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World Mental Health Day: Officer opens up about PTSD treatment


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A CSO's account of his struggle with PTSD highlights the trauma police officers face in their daily duties.


World Mental Health Day

A Community Support Officer has described his struggle with post-traumatic stress disorder as part of a day of action to raise awareness about mental health issues.

On World Mental Health Day (October 11) the Gwent CSO wrote anonymously about how the graphic aftermath of a gas explosion in Newport haunted him for years.

The CSO was among the first emergency responders on scene after hearing the explosion from Newport Central Police Station.

“The give-away was a large hole where the front window used to be and the burning debris strewn across Bridge Street. 

“Immediately the smell of gas filled my lungs and the sight of a male stood in the debris with his clothes and chunks of skin missing filled my mind. Suddenly I was climbing in through the hole, over the gas pipe and pulling this stranger to the site of the former window. Then along with a colleague we pulled him out and into an ambulance. It was probably less than a minute but would affect me for what is looking like years.”

Although it took several months for his problems to start, the CSO was plunged into a downward spiral that almost wrecked his personal and professional life.

“I think the biggest issue for me became the words that every Community Support Officer hears almost daily ‘You’re only a CSO.’  It doesn’t bother me when the public say this but it definitely had an effect when it was my own mind. My mind was telling me CSO’s don’t have issues like this. You don’t go to incidents that could possibly have an effect on your mental wellbeing. Your colleagues are going to think you’re an idiot.”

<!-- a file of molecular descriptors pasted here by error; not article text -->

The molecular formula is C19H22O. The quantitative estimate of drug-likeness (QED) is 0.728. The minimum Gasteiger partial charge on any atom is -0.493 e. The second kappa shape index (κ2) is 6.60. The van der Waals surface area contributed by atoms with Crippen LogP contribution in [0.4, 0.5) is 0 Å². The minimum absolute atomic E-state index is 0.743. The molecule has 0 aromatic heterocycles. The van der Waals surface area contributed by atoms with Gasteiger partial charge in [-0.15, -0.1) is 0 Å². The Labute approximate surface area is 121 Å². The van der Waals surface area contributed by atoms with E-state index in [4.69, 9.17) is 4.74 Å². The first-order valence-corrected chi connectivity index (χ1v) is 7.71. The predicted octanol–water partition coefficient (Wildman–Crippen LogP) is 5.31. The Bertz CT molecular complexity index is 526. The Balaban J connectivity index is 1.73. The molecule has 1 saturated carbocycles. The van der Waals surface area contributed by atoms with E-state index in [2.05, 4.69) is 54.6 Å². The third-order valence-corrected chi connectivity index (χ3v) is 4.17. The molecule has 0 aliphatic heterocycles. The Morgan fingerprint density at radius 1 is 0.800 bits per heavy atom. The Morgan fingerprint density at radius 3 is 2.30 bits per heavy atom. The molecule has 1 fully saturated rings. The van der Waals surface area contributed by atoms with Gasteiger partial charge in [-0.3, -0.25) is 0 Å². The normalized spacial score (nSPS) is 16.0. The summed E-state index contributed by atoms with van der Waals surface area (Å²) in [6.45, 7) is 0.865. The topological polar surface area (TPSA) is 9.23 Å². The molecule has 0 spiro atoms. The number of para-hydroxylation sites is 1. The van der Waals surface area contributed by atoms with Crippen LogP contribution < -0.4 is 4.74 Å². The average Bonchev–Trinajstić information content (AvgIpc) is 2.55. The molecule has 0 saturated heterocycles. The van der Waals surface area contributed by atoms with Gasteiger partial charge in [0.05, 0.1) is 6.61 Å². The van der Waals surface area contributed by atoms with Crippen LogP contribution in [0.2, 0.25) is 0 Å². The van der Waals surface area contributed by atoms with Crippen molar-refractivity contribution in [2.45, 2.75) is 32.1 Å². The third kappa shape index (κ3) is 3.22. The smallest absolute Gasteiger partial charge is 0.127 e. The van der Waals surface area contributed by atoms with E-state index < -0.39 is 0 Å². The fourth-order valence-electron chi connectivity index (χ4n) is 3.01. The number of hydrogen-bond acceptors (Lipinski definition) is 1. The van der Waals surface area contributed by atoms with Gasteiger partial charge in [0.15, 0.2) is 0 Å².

Eventually, he felt he had no choice but to explain why he was underperforming and confessed to his sergeant: “So sitting in front of my sergeant with my heart pounding and my mind screaming at me I blurted it out. I imagine I sounded like a blubbering idiot but I had done it. “

After being placed on an "extremely long waiting list" the CSO wrote revealed he will be starting treatment for PTSD tomorrow

“This is where the real work begins and this is where I will be getting my life back on track.

“My colleagues don’t laugh. I have the most supportive team around me. I am proud I acted. I will get better and I will get back to being me.

“My condition does not and will not define me and the rest of my life.”

View on Police Oracle

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It can be hard to open up about certain things, at times it can feel like a "who's experienced the worst competition". Trauma affects people differently, there are many factors which come into play, from support at home to colleagues and command too.

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I hope that more cops, PCSO's, gaolers, control room staff, front office staff and everyone else that deals with members of the public realise that it's ok not be ok. You are not alone. You will not be laughed at. You will be supported. Don't suffer in silence

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